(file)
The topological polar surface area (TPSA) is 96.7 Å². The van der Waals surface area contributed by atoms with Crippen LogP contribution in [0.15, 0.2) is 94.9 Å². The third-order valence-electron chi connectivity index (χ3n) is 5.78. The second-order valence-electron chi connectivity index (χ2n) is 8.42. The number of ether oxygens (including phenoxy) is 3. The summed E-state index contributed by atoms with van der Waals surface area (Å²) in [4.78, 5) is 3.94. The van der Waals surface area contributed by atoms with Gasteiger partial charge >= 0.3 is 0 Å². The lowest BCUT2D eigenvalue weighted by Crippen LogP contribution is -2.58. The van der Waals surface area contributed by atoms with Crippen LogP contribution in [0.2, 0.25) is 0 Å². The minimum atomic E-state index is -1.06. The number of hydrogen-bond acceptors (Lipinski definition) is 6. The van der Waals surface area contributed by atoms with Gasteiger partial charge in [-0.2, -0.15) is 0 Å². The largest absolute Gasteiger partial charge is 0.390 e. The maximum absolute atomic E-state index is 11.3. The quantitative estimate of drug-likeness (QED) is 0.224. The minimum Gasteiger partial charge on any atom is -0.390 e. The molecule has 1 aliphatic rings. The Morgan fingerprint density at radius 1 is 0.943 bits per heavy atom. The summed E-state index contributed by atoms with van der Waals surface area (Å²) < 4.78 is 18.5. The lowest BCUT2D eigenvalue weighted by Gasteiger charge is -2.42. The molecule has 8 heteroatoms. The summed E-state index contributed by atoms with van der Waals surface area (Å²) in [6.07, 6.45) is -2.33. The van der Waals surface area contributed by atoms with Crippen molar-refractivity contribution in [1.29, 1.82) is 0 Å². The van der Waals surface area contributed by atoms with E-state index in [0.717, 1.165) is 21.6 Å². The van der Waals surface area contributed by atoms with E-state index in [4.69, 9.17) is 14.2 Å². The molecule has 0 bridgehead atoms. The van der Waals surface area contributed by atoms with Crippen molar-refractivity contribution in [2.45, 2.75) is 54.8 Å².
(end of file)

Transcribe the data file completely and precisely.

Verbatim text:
The topological polar surface area (TPSA) is 96.7 Å². The van der Waals surface area contributed by atoms with Crippen LogP contribution in [0.15, 0.2) is 94.9 Å². The third-order valence-electron chi connectivity index (χ3n) is 5.78. The second-order valence-electron chi connectivity index (χ2n) is 8.42. The number of ether oxygens (including phenoxy) is 3. The summed E-state index contributed by atoms with van der Waals surface area (Å²) in [4.78, 5) is 3.94. The van der Waals surface area contributed by atoms with Gasteiger partial charge >= 0.3 is 0 Å². The lowest BCUT2D eigenvalue weighted by Crippen LogP contribution is -2.58. The van der Waals surface area contributed by atoms with Crippen LogP contribution in [0.2, 0.25) is 0 Å². The minimum atomic E-state index is -1.06. The number of hydrogen-bond acceptors (Lipinski definition) is 6. The van der Waals surface area contributed by atoms with Gasteiger partial charge in [-0.2, -0.15) is 0 Å². The largest absolute Gasteiger partial charge is 0.390 e. The maximum absolute atomic E-state index is 11.3. The quantitative estimate of drug-likeness (QED) is 0.224. The minimum Gasteiger partial charge on any atom is -0.390 e. The molecule has 1 aliphatic rings. The Morgan fingerprint density at radius 1 is 0.943 bits per heavy atom. The summed E-state index contributed by atoms with van der Waals surface area (Å²) < 4.78 is 18.5. The lowest BCUT2D eigenvalue weighted by Gasteiger charge is -2.42. The molecule has 8 heteroatoms. The summed E-state index contributed by atoms with van der Waals surface area (Å²) in [6.07, 6.45) is -2.33. The van der Waals surface area contributed by atoms with Crippen molar-refractivity contribution in [1.29, 1.82) is 0 Å². The van der Waals surface area contributed by atoms with E-state index in [0.717, 1.165) is 21.6 Å². The van der Waals surface area contributed by atoms with E-state index in [4.69, 9.17) is 14.2 Å². The molecule has 0 bridgehead atoms. The van der Waals surface area contributed by atoms with Crippen molar-refractivity contribution in [2.45, 2.75) is 54.8 Å².